All mums are awesome, whether they decide to work or stay at home. Full-time working mums have me in awe though, I just don’t know how they fit everything in!
This week’s working mum is Laura from Living Unplugged, she works full-time and runs her blog in the evenings.
Please introduce yourself…
My name is Laura Curtis, I live in a small town in Kent with my husband Marc, our 4yr old Toby and my stepson Milo who is 12.
What do you do for a living?
I am a marketing strategist by day but Marc and I also set up Living Unplugged earlier this year which is our passion. The marketing job allows me to earn the money we need to progress our Living Unplugged dream.
How many hours do you work?
I am full time so I am at work 08:30-5pm and then once the children are in bed we dedicate an hour each evening to Living Unplugged work. Marc is based in London for his work so he also has to contend with a daily commute.
Who looks after your children while you work?
Milo lives with his mother during the week and is in school full time but Toby is still in nursery. He has a long day starting at 7:45am and getting home with me at 6pm. He luckily loves nursery!
Are you in the same job before you went on maternity leave?
No, I went back to my job after maternity but I really struggled. It was a small, new company and I didn’t feel it was particularly stable so I ended up moving to a big London agency for stability.
Did you return to work on the same hours?
I was blessed to have an incredible boss. She let me come back to work part-time and with a lot of time working from home. I was allowed total flexibility which really helped. I was living in Canterbury at the time and commuting to London so the hours were pretty insane. The flexibility was a godsend. She would even be happy for me to call up on the day and say I was going to work from home. She provided me with a really good laptop, company phone and was happy to conduct meetings on Skype. Everyone in the office was assured I was available even if I wasn’t present in the office and it was this top-down support which really helped.
How long was your maternity leave?
I took a full year.
How did you feel about returning to work?
I was desperate to go back to work. I had post-natal depression and PTSD after the birth of my son and I just wanted to go back to feeling normal I wasn’t prepared for missing Toby or feeling guilty that I’d “abandoned” him in a nursery. It was very confusing. I think the distance from Canterbury to London also added to my anxiety. It wasn’t until I started working more locally about a year ago that I realised I could relax a little more about being a working mum.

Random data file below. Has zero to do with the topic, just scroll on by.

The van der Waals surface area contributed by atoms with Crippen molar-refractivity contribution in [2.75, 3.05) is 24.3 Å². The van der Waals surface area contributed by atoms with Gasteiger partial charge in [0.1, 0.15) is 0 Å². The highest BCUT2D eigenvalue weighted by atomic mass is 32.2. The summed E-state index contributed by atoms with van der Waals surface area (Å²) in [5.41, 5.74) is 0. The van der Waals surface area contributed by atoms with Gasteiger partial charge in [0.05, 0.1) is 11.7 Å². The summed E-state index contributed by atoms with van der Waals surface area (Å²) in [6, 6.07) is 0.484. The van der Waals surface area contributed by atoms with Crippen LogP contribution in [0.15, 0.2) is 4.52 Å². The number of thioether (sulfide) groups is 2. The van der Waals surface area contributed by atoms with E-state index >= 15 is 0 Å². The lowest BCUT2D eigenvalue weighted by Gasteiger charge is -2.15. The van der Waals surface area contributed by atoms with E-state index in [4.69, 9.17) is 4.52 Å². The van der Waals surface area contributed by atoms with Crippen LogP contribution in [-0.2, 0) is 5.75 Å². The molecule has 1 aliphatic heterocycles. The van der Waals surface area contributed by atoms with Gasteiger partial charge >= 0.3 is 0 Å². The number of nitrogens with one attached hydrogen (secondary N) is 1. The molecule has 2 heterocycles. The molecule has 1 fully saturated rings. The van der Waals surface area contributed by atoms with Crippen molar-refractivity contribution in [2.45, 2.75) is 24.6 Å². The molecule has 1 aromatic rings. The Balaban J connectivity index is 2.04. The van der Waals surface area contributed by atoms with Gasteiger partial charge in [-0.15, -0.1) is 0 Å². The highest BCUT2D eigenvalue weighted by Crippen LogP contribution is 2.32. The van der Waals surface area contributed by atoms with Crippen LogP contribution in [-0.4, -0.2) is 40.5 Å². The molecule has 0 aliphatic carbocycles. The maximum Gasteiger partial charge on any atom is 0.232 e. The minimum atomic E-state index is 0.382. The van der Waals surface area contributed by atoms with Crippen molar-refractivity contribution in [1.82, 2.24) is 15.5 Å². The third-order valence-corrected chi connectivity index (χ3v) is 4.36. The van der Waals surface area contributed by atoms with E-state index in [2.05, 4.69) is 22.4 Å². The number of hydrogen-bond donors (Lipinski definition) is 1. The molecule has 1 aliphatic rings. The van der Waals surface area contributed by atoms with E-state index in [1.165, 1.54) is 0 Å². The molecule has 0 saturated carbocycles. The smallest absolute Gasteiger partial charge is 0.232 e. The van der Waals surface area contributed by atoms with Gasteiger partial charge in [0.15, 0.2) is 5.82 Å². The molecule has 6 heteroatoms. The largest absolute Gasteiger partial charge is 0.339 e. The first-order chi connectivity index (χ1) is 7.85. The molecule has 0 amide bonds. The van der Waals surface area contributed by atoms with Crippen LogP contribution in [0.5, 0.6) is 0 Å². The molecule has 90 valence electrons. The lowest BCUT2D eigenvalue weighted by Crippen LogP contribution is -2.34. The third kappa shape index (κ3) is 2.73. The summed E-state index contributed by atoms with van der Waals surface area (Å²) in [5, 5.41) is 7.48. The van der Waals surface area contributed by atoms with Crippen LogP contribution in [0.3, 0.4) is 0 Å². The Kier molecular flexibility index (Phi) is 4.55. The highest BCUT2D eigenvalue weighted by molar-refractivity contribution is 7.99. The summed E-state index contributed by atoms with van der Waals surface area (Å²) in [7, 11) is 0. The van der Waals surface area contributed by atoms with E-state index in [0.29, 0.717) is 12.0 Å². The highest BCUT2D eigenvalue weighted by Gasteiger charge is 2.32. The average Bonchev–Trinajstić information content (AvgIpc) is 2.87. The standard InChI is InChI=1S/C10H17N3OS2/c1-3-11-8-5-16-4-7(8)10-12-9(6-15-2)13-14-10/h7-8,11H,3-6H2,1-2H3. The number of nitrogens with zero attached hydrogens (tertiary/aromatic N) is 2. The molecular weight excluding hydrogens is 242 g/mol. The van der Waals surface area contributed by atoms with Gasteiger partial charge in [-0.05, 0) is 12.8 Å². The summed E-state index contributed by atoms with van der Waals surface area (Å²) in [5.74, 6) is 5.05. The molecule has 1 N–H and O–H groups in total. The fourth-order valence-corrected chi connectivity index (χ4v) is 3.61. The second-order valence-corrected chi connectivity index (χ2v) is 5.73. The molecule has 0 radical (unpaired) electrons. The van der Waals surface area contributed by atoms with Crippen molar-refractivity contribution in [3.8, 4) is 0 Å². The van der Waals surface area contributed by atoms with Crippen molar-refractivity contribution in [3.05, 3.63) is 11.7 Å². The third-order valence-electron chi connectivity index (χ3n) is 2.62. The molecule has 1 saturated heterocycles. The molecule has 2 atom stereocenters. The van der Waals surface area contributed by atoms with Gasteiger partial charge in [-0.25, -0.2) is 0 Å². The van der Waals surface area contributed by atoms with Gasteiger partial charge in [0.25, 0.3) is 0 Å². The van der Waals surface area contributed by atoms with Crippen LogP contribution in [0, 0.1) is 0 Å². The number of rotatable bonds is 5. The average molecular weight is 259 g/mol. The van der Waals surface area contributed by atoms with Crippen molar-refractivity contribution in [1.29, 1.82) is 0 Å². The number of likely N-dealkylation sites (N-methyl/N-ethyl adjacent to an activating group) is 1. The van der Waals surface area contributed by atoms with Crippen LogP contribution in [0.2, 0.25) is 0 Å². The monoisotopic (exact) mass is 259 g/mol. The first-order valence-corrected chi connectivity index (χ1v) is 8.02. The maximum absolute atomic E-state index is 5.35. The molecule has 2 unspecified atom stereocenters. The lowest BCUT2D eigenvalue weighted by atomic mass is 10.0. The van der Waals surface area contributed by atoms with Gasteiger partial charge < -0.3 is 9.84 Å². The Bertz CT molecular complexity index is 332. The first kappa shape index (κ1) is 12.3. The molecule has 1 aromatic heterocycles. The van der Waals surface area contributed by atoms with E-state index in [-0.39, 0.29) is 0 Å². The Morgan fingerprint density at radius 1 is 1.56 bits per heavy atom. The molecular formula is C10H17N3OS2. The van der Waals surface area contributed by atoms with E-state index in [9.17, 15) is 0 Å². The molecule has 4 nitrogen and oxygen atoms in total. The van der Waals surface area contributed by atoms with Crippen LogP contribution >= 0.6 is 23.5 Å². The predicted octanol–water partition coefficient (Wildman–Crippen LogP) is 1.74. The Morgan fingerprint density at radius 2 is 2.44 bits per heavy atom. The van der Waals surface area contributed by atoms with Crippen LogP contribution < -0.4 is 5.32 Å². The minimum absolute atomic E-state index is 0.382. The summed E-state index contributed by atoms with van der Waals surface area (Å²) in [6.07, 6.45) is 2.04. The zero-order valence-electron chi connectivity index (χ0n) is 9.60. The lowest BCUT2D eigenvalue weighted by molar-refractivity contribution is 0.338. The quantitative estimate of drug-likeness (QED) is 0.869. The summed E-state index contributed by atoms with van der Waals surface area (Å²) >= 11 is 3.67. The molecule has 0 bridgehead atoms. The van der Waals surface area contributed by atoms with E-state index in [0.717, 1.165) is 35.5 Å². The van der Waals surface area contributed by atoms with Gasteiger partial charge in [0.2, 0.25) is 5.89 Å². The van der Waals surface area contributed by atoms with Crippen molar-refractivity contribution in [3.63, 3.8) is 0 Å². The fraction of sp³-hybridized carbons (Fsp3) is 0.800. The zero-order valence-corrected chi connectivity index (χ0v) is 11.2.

What do you find the hardest about being a working mum?
The hardest thing is not being close by to Toby. He has fairly severe allergies and has to carry epi-pens. I know if anything happened to him I wouldn’t be able to get to him quick enough and that breaks my heart. I also struggle with how tired he gets. It’s a long day and a long week for him being in nursery full time. I wish he had more time to just be with his family.
What are your favourite things about being a working mum?
I like having something in my life that is mine. I know a lot of parents who are defined only by their children which was something I never wanted for myself. I like that there are different sides to me. I have my parenting hat and my work hat. Being a working mum makes me feel incredibly proud that I am providing for Toby and I think it makes me a better mother when I am with him. I struggled with motherhood and I think had I been a stay at home mum mine and Toby’s relationship would have been fraught and strained. Being a working mum has meant that when I go home I am desperate to see him, talk to him, cuddle him. That in my eyes is the best feeling to have at the end of a long day.
Do you have any tips for mums thinking about returning to work after maternity leave?
Discuss your needs and concerns with your manager, be totally honest and make sure your needs are heard. Whilst I appreciate that not every role can be flexible you can always ask.
Make sure you also talk to peers and colleagues too, especially if you’re looking to work from home. The more they understand, and the more they know about practical things like your availability when you’re at home, how to contact you and what you’re working on the more supportive they tend to be.
I would also say that the first few weeks and months are inevitably hard. Find childcare that you are 100% comfortable with because if that’s on your mind you will never be able to relax back into work.